2.4.1d Similar reasons to refuse to run scientific trials could be used for new medical drugs. How can the medical profession hold back the "beneficial treatment" of a new medical drug from patients while lengthy scientific trials are run and still find justification for that delay? Scientific trials are essential because we need to know, not only that the drug has genuine positive benefits, but that these outwiegh any potential negative side effects. Would you give a child a new drug that hasn't been properly tested? We should expect similar standards for interventions that affect our safety when we use the roads. Just like new medical drugs, speed cameras should not be used without proper testing.


2.4.2 A second reason not to use RCTs is that they could cost more. For instance, it may cost more to evaluate 20 sites than 10 and there is also the cost of at least one independent engineer to oversee the trial.


2.4.2a Cluster analysis is a standard procedure that LAs (Local Authorities) perform. They get the collision data recorded by the Police, plot these on a map of their area, look for clusters of collisions and analyse them. Therefore the cost of finding sites suitable for speed cameras and other interventions is generally covered, whether RCTs are run or not.


2.4.2b When scientific trials are not run, it can be very difficult to assess the effects of speed cameras due to the effects of other factors. It is possible that almost as much has been spent attempting to account for all the other factors as it would have cost to run scientific trials in the first place.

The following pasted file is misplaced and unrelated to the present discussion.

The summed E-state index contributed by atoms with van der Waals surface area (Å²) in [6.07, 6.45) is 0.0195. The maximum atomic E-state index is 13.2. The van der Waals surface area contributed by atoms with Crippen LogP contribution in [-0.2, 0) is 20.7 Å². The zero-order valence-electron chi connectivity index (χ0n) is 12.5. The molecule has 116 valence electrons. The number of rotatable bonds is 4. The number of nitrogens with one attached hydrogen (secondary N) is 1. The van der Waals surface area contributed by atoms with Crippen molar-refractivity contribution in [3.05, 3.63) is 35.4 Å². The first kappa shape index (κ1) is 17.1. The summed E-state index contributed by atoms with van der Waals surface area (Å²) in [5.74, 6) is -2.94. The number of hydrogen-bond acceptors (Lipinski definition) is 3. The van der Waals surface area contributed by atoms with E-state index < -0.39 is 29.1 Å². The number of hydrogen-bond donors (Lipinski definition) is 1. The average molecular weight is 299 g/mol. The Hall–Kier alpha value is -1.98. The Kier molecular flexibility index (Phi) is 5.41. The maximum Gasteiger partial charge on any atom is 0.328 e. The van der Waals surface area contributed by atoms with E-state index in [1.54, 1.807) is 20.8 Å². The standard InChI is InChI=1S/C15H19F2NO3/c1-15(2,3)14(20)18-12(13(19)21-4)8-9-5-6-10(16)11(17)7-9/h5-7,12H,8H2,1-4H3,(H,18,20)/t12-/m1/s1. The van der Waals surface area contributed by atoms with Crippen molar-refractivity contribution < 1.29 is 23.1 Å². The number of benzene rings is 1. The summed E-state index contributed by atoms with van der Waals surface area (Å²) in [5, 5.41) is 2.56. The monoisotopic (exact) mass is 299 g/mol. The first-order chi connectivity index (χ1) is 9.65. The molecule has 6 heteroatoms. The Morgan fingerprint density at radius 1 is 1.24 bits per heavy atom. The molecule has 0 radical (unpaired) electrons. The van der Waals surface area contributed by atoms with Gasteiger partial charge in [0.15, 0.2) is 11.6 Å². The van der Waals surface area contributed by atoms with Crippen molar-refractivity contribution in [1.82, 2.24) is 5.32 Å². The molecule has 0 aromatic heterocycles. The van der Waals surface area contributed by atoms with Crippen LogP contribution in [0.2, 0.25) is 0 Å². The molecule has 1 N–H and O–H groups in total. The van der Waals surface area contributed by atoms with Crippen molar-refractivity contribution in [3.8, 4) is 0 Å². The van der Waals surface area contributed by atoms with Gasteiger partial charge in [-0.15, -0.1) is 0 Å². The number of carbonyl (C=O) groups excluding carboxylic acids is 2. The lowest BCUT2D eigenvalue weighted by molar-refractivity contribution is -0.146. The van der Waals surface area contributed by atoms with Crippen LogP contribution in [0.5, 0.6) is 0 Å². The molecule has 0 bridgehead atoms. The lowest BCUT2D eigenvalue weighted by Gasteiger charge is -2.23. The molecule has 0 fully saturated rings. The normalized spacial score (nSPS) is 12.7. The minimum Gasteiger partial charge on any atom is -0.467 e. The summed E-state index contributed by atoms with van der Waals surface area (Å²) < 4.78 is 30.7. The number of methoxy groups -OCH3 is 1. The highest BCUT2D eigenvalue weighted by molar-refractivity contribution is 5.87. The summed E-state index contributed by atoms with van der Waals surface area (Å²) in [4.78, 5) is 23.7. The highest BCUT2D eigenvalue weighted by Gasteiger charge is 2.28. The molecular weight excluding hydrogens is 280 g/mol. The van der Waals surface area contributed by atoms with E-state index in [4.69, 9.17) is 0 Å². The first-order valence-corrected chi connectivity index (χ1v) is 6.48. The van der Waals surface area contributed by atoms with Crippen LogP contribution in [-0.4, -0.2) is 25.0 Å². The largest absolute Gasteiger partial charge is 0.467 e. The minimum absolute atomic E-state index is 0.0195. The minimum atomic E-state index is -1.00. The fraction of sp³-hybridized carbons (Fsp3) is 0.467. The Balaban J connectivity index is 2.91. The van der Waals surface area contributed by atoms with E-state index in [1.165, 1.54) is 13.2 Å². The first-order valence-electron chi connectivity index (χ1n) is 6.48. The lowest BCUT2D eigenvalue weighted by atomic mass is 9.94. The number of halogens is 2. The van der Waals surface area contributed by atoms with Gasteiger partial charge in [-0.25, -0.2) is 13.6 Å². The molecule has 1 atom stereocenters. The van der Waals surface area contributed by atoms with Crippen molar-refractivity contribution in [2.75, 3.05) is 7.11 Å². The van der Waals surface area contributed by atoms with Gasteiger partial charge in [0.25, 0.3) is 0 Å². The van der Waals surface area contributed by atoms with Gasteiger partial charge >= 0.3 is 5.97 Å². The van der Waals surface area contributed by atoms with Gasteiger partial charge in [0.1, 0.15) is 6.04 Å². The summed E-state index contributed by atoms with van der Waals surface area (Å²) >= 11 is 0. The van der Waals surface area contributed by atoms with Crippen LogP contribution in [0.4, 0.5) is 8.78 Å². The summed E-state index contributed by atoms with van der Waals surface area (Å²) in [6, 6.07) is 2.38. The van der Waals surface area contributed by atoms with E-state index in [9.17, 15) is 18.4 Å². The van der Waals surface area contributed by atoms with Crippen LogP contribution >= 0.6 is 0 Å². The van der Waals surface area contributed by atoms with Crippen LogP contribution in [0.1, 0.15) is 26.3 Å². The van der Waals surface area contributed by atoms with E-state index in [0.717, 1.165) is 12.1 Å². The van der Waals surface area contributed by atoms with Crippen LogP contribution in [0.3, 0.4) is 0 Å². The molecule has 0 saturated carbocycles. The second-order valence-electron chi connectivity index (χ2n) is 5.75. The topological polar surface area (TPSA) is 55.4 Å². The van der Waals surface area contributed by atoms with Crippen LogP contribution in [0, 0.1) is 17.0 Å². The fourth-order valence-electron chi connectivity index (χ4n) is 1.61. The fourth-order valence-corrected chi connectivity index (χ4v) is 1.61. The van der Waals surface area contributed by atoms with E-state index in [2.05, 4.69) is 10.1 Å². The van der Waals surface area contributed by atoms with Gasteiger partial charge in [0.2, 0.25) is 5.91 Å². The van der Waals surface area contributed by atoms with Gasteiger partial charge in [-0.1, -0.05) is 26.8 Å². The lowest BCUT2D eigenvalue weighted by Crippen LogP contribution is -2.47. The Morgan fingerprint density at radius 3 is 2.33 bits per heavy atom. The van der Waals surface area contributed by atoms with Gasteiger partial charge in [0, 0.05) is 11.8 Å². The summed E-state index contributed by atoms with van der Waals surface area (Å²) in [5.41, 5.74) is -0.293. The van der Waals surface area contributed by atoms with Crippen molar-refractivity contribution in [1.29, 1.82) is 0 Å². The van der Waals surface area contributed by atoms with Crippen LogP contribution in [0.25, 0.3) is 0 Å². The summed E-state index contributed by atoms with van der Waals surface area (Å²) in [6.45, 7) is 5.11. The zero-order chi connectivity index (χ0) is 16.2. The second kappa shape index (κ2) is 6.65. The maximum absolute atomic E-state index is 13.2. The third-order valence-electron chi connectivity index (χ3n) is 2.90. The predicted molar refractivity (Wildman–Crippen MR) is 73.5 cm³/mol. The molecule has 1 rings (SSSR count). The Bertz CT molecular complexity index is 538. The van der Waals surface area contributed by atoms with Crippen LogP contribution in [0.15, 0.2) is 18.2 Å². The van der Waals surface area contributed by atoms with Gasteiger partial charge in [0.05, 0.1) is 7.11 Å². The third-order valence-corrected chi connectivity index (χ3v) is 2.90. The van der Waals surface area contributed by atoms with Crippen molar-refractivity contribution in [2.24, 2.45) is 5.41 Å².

2.4.2c Running an RCT is a "one-off" cost (the speed cameras are a continuing cost year after year).


2.4.2d Speed cameras are very expensive. In Thames Valley alone, they cost society £6.8 million each and every year. Therefore, if there are any extra costs (site evaluation and independent oversight), these would be minimal in comparison to the total costs and could be paid for from the fine revenue or speed awareness course fees.


2.5 RCTs can be run both when installing speed cameras, and when removing them


RCTs should have been performed when speed cameras were installed but, if the authorities continue to refuse to do that, RCTs can be run in 'reverse' instead when speed cameras are removed.


TVSRP state, "If we took out cameras like this, we would expect to see the number of crashes rise again" but, since the largest government report shows that speed cameras may not have saved any lives, nor prevented any serious injuries, it seems unlikely that removing them would make crashes rise. But isn't finding this out the whole point of the RCT?


It should be clear that, if speed cameras were removed following a lower than usual crash rate, then the crash rate may well rise simply due to RTM but, if we removed speed cameras after a higher than usual crash rate, then the crash rate could be expected to reduce. In other words, choosing which speed cameras to remove would tell us nothing about the effect of the speed cameras, because the effect of RTM could well be greater. This is why speed cameras must not be removed unless this is done within an RCT.


2.6 How might an RCT be used when removing speed cameras?


Very easily. For example, there are 212 active fixed speed camera sites in Thames Valley and they could be matched into 106 pairs according to their collision histories. All other site-treatment and maintenance would be completed and then one of each pair would be chosen by RANDOM selection to be removed.


If the change in collision rates at the sites where the speed cameras were removed was different to the sites where speed cameras remained, then we would have clear evidence of the effect of speed cameras, at least on those sections of road.


Note: This comparison only works when the speed cameras that are removed are selected at RANDOM within an RCT.


Politically, we need to create the basis for agreement therefore speed camera supporters and anti speed camera campaigners need to be brought together BEFORE any RCT trial starts in order to approve the parameters of the RCT. This could, for the 1st time, provide the basis for agreement in both the evidence and the resulting policies.